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The Great Resignation or Reshuffle? Either Way It's Here. What's Next for Recruiters?

In the United States, what has been somewhat reluctantly dubbed “The Great Resignation” is now officially “The Great Reshuffle”. A new generation of workers has risen with different needs, goals, and demands, and the pandemic has opened the floodgates for a complete workforce revolution. People aren’t simply opting out of the workforce; they are reevaluating what work means to them and what place it has in their lives. They are moving into positions that make more sense for them.

What is the impact of the Great Reshuffle?


A record of 4.3 million U.S. workers quit their jobs in August, setting a quit rate record of 2.9%

While many of these resignations are due to employees opting out of difficult, low-wage jobs in retail and hospitality sectors, quitting reaches across a broad spectrum of the workforce. 


These workers aren’t sitting at home doing nothing. Who are they, why did they quit, where are they going in their professional lives, what do they want from employers, and how can they be enticed into roles waiting to be filled? These are the questions facing recruiters.

What started the shift?

This isn’t solely a pandemic-driven phenomenon. While the global COVID outbreak accelerated the trend, Forbes notes that the rising quit-rate has been constant since 2009 — on track to reach the same record highs in any event, although most economists predicted it would be a number of years further down the road.  


Now, however, the massive number of Americans unwilling to return to a broken status quo is causing bottlenecks as wages rise and businesses must decide how they plan to approach staffing shortages long term. How can companies bridge the gap between the past and the future of work?

The hiring decision is crucial and you’ve got to get it right.


“Hire more people” isn’t working as well as many companies hoped. A return to “normal”, it is becoming increasingly clear, isn’t in the cards; according to Forrester, 55% of the workforce strongly desires to remain working remotely at least a few days a week. More than half of U.S. workers from high earners to the lowest-paid cite flexibility as their top qualifier for a job opportunity


While only 30% of businesses are seriously considering a fully remote model, 70% are now entertaining some form of hybrid work arrangement to meet worker demands and leverage the savings made possible by a distributed workforce. There are more than 10 million job openings (another record) in the current U.S. market, so where does that leave recruitment?

Rusty Rueff Quote

Traditional hiring isn’t working

Hiring in the US is a $70B+ industry with a 45% fail rate. Within 18 months, almost half of all new hires have left their companies. According to a recent Bankrate survey, 55% of Americans expect to search for a new job in the next 12 months. As workers reexamine their professional and personal priorities, hiring managers have new challenges to face in their efforts to snag the best and brightest talent.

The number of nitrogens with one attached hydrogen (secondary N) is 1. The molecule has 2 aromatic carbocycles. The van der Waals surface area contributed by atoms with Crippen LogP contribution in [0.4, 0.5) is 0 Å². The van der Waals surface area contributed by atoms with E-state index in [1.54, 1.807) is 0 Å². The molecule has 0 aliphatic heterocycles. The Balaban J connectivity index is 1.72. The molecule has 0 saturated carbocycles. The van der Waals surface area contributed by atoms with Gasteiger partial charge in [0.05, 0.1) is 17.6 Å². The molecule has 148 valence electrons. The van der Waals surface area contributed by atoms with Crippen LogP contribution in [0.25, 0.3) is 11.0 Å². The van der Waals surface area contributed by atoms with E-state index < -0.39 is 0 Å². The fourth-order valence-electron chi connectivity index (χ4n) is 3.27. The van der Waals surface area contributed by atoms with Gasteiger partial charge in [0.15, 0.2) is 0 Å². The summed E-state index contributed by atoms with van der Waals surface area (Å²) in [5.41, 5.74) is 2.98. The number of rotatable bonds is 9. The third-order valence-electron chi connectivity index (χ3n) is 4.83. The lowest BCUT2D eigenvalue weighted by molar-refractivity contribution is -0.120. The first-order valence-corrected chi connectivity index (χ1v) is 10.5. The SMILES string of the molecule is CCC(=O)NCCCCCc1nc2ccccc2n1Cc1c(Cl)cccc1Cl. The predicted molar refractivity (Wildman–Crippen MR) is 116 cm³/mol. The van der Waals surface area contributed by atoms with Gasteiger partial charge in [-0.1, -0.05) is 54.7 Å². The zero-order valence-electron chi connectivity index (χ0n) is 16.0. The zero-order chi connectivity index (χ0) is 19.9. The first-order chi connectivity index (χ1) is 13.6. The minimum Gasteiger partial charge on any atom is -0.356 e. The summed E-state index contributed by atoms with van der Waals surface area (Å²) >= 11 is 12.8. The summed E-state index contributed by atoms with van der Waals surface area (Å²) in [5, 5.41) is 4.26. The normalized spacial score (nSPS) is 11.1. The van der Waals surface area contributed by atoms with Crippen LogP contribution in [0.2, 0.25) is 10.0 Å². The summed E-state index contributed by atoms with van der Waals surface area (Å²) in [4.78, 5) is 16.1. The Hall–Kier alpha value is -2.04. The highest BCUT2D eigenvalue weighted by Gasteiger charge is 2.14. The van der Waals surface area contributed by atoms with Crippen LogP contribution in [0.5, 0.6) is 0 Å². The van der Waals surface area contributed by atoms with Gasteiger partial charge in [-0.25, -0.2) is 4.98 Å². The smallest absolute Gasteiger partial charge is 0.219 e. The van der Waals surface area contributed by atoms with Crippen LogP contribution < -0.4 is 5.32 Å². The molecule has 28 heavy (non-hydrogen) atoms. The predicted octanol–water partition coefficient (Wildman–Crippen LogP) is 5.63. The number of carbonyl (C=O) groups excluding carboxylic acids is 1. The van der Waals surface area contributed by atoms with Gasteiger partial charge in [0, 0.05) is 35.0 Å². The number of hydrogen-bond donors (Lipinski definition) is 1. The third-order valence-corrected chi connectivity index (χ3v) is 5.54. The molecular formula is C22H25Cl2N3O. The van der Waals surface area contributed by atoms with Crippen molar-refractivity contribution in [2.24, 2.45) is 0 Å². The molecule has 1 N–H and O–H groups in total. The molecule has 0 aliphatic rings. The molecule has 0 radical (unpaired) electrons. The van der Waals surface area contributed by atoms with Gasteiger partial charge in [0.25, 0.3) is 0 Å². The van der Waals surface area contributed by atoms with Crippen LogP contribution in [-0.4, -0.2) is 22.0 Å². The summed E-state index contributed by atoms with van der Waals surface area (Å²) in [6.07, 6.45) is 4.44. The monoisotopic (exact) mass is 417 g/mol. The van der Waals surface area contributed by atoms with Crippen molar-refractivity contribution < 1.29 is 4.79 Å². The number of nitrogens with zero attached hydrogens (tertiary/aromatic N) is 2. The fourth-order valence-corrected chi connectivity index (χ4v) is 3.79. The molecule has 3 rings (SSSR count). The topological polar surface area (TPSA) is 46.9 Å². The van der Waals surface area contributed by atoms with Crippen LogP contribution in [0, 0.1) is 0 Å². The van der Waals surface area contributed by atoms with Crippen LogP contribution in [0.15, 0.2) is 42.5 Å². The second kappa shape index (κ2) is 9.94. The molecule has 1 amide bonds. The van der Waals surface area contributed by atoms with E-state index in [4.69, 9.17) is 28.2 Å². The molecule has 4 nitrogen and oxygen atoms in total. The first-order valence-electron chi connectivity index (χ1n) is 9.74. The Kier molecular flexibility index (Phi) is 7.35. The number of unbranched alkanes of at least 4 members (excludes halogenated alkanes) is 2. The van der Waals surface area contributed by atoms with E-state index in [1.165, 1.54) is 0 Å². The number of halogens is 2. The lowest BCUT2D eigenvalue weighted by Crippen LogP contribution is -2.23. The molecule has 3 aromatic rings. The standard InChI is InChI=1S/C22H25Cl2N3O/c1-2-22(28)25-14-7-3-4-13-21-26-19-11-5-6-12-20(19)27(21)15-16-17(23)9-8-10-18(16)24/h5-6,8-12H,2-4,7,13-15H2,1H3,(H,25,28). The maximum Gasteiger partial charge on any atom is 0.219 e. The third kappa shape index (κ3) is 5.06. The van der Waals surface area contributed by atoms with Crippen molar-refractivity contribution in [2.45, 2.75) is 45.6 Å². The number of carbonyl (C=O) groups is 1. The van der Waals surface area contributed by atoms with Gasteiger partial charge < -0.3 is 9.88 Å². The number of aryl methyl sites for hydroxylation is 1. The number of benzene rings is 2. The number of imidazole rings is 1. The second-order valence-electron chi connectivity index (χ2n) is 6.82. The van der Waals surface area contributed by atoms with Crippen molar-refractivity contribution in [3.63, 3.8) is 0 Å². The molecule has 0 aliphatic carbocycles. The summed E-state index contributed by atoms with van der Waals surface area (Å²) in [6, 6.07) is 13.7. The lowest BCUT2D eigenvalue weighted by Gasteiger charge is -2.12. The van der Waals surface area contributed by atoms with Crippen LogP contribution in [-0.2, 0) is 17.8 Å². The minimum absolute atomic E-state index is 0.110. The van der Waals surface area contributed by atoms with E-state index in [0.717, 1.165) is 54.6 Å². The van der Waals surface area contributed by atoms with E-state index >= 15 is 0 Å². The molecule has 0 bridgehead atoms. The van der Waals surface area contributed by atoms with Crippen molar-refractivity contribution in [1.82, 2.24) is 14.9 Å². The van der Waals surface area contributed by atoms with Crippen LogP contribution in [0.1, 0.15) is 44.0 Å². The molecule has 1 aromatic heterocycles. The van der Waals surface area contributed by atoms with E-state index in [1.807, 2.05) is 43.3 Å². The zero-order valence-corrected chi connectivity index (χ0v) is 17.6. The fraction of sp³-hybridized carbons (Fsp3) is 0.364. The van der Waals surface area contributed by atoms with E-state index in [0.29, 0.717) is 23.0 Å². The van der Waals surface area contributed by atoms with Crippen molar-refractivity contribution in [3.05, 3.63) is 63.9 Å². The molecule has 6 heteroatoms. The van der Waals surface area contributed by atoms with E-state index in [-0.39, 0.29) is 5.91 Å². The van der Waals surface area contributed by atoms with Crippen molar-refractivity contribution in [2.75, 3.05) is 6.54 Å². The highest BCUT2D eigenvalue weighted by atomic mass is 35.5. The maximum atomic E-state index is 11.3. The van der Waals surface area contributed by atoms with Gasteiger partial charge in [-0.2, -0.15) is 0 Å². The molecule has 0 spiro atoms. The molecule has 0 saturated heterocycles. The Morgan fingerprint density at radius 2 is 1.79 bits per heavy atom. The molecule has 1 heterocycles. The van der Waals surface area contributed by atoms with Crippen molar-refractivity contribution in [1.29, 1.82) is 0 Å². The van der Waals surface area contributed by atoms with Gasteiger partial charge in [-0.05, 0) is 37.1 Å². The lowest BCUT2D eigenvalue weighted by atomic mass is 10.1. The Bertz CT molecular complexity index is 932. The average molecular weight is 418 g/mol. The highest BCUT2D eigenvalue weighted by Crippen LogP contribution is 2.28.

The need for speed leads many companies to incentivize rapid hiring, seeking to fill roles swiftly and get a department up to full capacity — on paper at least. However, hiring indiscriminately can be a company’s downfall, as biases easily come into play when making snap hiring judgments. 

As recruiters work quickly to keep pace with filling roles, they rely on imperfect gauges for candidate quality.


Organizations that use traditional, outdated methods for ranking job candidates (such as filtering by education, or scoring individual interviews) often hire the wrong people entirely. Crosschq data shows only a 9% correlation between interview scores and the quality of a new hire. 


The ramifications of hiring the wrong person are far-reaching and costly; one industry leader pegs the cost of a new hire at close to a quarter of a million dollars

How can companies go beyond resume checklists and interview scoring to leave bias behind and surface the talent they need to fill skills gaps and build a future-proof workforce? The answer is changing the recruitment mindset, to hire for skill sets and outcomes first and always.

The finish line isn’t the new hire’s first day on the job, it’s the productivity, culture fit, and retention of that hire for months and years to come.

Great Resignation or Reshuffle Piece

Leah Knobler, Director of Talent Acquisition | Help Scout
"We are grateful we haven't experienced the "Great Resignation" in terms of turnover at Help Scout, but we have seen candidates we're hiring now want more time in between leaving their current jobs and starting a new role with us, probably due to the burnout everyone is feeling overall. We have definitely seen an increase in time to hire and time between offer and start date, so we factor that in when trying to plan for future hires and building out teams. Knowing roles may take longer, we've started posting them on our careers page and other job boards sooner and begin sourcing much earlier than ever before. "